The naked mole rat is a quirky little creature. These mouse-size rodents may be curious-looking, but they are fast becoming the rising star of cancer and ageing research. Their unusual lifestyle alone makes them interesting – unlike any other known mammal, mole rats are eusocial. They live in large underground colonies, forming a social structure more akin to a hive of bees than any rodent species. The colony centres around a single female, known as a queen, who mates with a handful of fertile males. The rest of the colony, which can consist of over 80 individuals, are infertile workers.
The scientific interest in naked mole rats stems from a number of intriguing observations; firstly, the naked mole rat can live for up to 30 years, around ten times longer than a mouse or rat. In fact, relative to body size, if humans were to live as long as these little guys it wouldn’t be uncommon for us to reach our 600th birthday! Equally fascinating is the fact that these animals never appear to suffer from cancer. Long term studies of naked mole rat colonies have consistently failed to find any incidence of naturally occurring tumours in these lucky rodents.
But there’s more than luck involved in this process. Research suggests that a specific adaptation, which originally evolved to make these rodents more manoeuvrable in tight spaces, also gives naked mole rat cells some serious personal space issues. Their cells never divide to the point of overcrowding (a process necessary for tumour development). This gifts the mole rat with resistance to cancer.
But how is this possible?
Researchers from the University of Rochester in New York have found that mole rat cells make a unique ‘gloopy’ polysaccharide known as high-molecular-mass hyaluronan (HMM-HA) which is released from specialised cells called fibroblasts. This substance is similar but much larger than human, mouse or guinea pigs (one of the mole rat’s closest relatives) hyaluronan. When hyaluronan comes into contact with cells it causes a range of reactions, the nature of which depends on its size. High-mass hyaluronan stops cells from dividing and also shows anti-inflammatory properties, whereas low-mass hyaluronan has the opposite effect. Thus, the properties of high-mass hyaluronan may explain why cultured mole rat cells are much more ‘anti-social’ than those from other mammals, preferring to grow at a lower density than tissue from mice, humans or guinea pigs.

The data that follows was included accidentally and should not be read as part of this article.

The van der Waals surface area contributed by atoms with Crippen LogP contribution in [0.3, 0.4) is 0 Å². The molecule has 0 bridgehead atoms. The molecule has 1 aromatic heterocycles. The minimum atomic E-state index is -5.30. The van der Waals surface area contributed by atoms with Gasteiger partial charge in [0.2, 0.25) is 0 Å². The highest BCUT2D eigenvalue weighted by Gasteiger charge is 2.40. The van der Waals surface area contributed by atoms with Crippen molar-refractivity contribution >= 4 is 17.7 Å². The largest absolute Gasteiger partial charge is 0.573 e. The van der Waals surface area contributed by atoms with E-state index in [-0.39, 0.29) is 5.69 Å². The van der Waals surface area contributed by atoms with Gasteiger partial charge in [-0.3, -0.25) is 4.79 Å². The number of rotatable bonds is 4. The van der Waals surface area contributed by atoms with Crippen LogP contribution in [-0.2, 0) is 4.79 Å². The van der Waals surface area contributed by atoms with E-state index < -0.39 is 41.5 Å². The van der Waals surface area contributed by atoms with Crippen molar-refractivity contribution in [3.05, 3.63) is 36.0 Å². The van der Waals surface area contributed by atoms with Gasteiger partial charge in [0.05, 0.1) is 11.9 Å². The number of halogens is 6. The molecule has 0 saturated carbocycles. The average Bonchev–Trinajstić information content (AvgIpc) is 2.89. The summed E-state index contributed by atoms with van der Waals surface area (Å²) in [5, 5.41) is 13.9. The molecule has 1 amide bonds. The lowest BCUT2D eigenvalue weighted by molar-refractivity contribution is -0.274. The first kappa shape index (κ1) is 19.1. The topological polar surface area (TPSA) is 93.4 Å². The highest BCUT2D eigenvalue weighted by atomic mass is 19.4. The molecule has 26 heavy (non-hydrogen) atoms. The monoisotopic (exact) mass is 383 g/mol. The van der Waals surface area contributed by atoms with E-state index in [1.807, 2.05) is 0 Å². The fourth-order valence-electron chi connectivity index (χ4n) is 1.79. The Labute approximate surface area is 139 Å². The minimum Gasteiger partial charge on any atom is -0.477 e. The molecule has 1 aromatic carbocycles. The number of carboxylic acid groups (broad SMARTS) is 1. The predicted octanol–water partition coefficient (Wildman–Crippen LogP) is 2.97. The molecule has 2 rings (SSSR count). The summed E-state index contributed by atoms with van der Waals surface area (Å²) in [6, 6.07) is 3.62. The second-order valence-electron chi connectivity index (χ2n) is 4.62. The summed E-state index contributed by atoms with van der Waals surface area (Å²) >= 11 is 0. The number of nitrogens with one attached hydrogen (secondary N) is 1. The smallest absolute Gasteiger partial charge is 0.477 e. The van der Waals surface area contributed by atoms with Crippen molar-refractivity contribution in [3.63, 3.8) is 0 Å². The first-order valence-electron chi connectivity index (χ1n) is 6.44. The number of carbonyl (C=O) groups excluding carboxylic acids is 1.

It was also found that mole rat cells are resistant to manipulations which would lead to tumour growth in other mammals. However, if HMM-HA production is reduced in mole rat cells then tumours are able to form. This indicates that the interaction between HMM-HA and the cell is vital for tumour resistance.
Scientists are now investigating how HMM-HA instructs cells to stop dividing. It is hoped that in the future an understanding of these mechanisms may open new avenues in the field of cancer prevention and life extension. So perhaps the enigmatic, awkward looking, naked mole rat is proof that beauty really is only skin deep!
Post by: Sarah Fox